This time next week Mo Farah will be stepping out on the track in a “competitive” capacity once more. Not since he won the 5,000 meters at the 2017 Diamond League event in Zurich has the 10-time gold medallist raced on a track at a professional event.
AG Memorial Van Damme
The AG Memorial Van Damme in Brussels, on September 4th, does form part of the Diamond League series but will play host to a specially curated 1-hour event, whereby men’s and women’s fields will attempt to break the distance record in that time. The men’s record is currently 21,285m set by Haile Gebrselassie in 2007, and the women’s record currently stands at 18,517m set in 2008 by Dire Tune.
Four-time Olympic gold medallist, and soon to be London Marathon pacer, Farah had announced back in December that he would be targeting a return to the track in 2020, but instead had his eyes on the 10,000 meters at the Tokyo Olympics; A race that would’ve no doubt seen Sir Mo Farah take on recent 5,000 meter world record breaker Joshua Cheptegei. One can’t help but wonder whether the re-scheduling of the Olympics to 2021 and the two respective athletes ages, Farah’s 37 to Cheptegei’s 23, means that the match-up was really a now or never thing.
But to the here and now instead and after the Olympics was cancelled and re-scheduled, the world went into lockdown and we all began looking for a “new-normal”, thoughts quickly turned to what next for athletics. There have been copious amounts of virtual running events for the general public popping up in place of bustling start-lines up and down the country; whilst professional athletics had the Inspiration Games, with athletes in remote locations competing, to kick off the current Diamond League Series, and now this 1-hour event. It is by no means a new concept, even in running, and is regularly contested in other endurance sports such as cycling but it is seldom seen on the running track.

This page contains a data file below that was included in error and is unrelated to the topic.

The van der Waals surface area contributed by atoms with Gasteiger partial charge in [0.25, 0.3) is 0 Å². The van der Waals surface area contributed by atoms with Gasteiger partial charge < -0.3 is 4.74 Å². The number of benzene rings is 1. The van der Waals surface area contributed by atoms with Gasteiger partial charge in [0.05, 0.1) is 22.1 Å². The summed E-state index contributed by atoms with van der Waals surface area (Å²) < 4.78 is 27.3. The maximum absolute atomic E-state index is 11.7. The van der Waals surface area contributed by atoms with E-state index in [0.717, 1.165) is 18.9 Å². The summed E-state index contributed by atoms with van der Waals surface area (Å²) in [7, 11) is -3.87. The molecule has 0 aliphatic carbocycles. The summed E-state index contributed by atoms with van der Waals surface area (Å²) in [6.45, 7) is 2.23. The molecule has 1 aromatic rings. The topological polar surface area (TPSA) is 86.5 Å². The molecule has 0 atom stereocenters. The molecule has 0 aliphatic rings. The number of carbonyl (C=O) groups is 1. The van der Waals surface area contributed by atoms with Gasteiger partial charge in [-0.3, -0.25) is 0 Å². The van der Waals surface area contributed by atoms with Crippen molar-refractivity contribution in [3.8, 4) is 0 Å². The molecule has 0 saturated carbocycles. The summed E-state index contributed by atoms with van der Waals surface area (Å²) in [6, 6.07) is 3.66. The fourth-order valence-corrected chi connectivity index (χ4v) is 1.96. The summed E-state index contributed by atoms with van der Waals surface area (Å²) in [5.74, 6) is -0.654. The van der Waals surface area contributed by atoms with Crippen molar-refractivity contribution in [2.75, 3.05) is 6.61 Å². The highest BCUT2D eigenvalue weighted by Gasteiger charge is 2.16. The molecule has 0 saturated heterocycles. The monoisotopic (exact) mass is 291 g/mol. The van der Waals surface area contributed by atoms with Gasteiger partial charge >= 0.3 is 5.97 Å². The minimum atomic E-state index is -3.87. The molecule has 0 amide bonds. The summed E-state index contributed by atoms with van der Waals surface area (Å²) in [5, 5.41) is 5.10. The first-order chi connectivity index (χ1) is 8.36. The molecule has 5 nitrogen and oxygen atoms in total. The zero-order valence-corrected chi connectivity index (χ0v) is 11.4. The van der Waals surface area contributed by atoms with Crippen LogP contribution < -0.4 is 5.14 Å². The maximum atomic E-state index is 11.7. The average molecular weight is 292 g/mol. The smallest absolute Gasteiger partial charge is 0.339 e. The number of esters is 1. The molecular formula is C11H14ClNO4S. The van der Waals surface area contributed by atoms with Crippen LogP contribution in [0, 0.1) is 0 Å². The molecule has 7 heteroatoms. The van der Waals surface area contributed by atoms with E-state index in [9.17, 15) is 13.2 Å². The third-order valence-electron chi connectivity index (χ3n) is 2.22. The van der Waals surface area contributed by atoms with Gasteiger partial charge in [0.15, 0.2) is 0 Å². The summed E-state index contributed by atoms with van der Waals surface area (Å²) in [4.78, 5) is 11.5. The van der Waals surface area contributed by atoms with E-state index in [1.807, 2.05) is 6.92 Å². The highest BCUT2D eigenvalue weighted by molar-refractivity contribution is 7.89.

Farah will be aiming for the record alongside his current training partner Bashir Abdi of Belgium. Both athletes have clearly been working hard together at a training camp in Font-Romeu, France, where they’ve been since the end of July.
Whilst the guys out on the tack will be working together, with a competitive twist of course, in a familiar setting, there will still be one huge difference to that of sporting events of years gone by. One that we’ve become all too familiar with over recent months – there will be no spectators – it had been mooted early on in planning that organisers were hopeful that they would be able to accommodate a crowd of 9,000 in the stadium and still abide by restrictions. But, alas, it was announced recently that this was no longer a realistic option and the whole event will be behind closed doors.
It is clearly not the end of the world and it would be preferable, to most, to hold any event under peculiar circumstances instead of cancelling them outright. But, that being said, you still have to wonder how much the crowd would play apart in a spectacle such as this. In a sport where any slight and miniscule advantage is measured, exploited and hopefully bottled for future use, the cheering and baying of a packed out stadium, willing an athlete over the line when his legs have long stopped cannot be underestimated. Then again neither can Mo Farah.